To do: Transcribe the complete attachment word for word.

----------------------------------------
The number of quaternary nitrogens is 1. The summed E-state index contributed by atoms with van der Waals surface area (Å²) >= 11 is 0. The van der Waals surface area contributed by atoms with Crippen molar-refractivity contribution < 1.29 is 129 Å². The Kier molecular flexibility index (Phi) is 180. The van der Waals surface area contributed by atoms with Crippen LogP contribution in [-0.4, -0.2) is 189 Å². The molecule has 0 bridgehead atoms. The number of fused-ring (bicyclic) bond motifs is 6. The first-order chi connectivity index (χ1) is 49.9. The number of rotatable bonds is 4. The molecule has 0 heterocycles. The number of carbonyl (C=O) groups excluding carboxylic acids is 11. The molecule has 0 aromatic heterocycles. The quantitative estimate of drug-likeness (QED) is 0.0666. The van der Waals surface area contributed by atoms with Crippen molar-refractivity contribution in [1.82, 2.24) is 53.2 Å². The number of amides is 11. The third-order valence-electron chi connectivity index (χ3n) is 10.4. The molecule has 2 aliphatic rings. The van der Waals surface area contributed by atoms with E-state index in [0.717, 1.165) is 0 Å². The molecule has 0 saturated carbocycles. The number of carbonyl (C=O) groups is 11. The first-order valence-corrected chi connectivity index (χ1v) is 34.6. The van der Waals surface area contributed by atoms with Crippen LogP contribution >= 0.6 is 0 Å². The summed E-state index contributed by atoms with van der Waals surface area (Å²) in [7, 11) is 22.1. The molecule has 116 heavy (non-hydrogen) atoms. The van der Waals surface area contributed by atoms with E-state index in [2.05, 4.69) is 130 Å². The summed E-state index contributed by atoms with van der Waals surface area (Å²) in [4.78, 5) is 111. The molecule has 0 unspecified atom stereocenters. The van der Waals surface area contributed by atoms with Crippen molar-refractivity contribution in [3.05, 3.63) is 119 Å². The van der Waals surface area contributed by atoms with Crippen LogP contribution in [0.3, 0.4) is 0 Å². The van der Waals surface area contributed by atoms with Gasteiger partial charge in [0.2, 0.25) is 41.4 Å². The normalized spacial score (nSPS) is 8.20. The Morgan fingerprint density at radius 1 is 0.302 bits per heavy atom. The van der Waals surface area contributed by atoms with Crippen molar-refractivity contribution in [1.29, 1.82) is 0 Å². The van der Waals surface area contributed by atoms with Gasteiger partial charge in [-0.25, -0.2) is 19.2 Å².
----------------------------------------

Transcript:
The number of quaternary nitrogens is 1. The summed E-state index contributed by atoms with van der Waals surface area (Å²) >= 11 is 0. The van der Waals surface area contributed by atoms with Crippen molar-refractivity contribution < 1.29 is 129 Å². The Kier molecular flexibility index (Phi) is 180. The van der Waals surface area contributed by atoms with Crippen LogP contribution in [-0.4, -0.2) is 189 Å². The molecule has 0 bridgehead atoms. The number of fused-ring (bicyclic) bond motifs is 6. The first-order chi connectivity index (χ1) is 49.9. The number of rotatable bonds is 4. The molecule has 0 heterocycles. The number of carbonyl (C=O) groups excluding carboxylic acids is 11. The molecule has 0 aromatic heterocycles. The quantitative estimate of drug-likeness (QED) is 0.0666. The van der Waals surface area contributed by atoms with Crippen molar-refractivity contribution in [1.82, 2.24) is 53.2 Å². The number of amides is 11. The third-order valence-electron chi connectivity index (χ3n) is 10.4. The molecule has 2 aliphatic rings. The van der Waals surface area contributed by atoms with E-state index in [0.717, 1.165) is 0 Å². The molecule has 0 saturated carbocycles. The number of carbonyl (C=O) groups is 11. The first-order valence-corrected chi connectivity index (χ1v) is 34.6. The van der Waals surface area contributed by atoms with Crippen LogP contribution >= 0.6 is 0 Å². The summed E-state index contributed by atoms with van der Waals surface area (Å²) in [7, 11) is 22.1. The molecule has 116 heavy (non-hydrogen) atoms. The van der Waals surface area contributed by atoms with E-state index in [2.05, 4.69) is 130 Å². The summed E-state index contributed by atoms with van der Waals surface area (Å²) in [4.78, 5) is 111. The molecule has 0 unspecified atom stereocenters. The van der Waals surface area contributed by atoms with Crippen molar-refractivity contribution in [3.05, 3.63) is 119 Å². The van der Waals surface area contributed by atoms with Crippen LogP contribution in [0.3, 0.4) is 0 Å². The van der Waals surface area contributed by atoms with Gasteiger partial charge in [0.2, 0.25) is 41.4 Å². The normalized spacial score (nSPS) is 8.20. The Morgan fingerprint density at radius 1 is 0.302 bits per heavy atom. The van der Waals surface area contributed by atoms with Crippen molar-refractivity contribution in [1.29, 1.82) is 0 Å². The van der Waals surface area contributed by atoms with Gasteiger partial charge in [-0.25, -0.2) is 19.2 Å².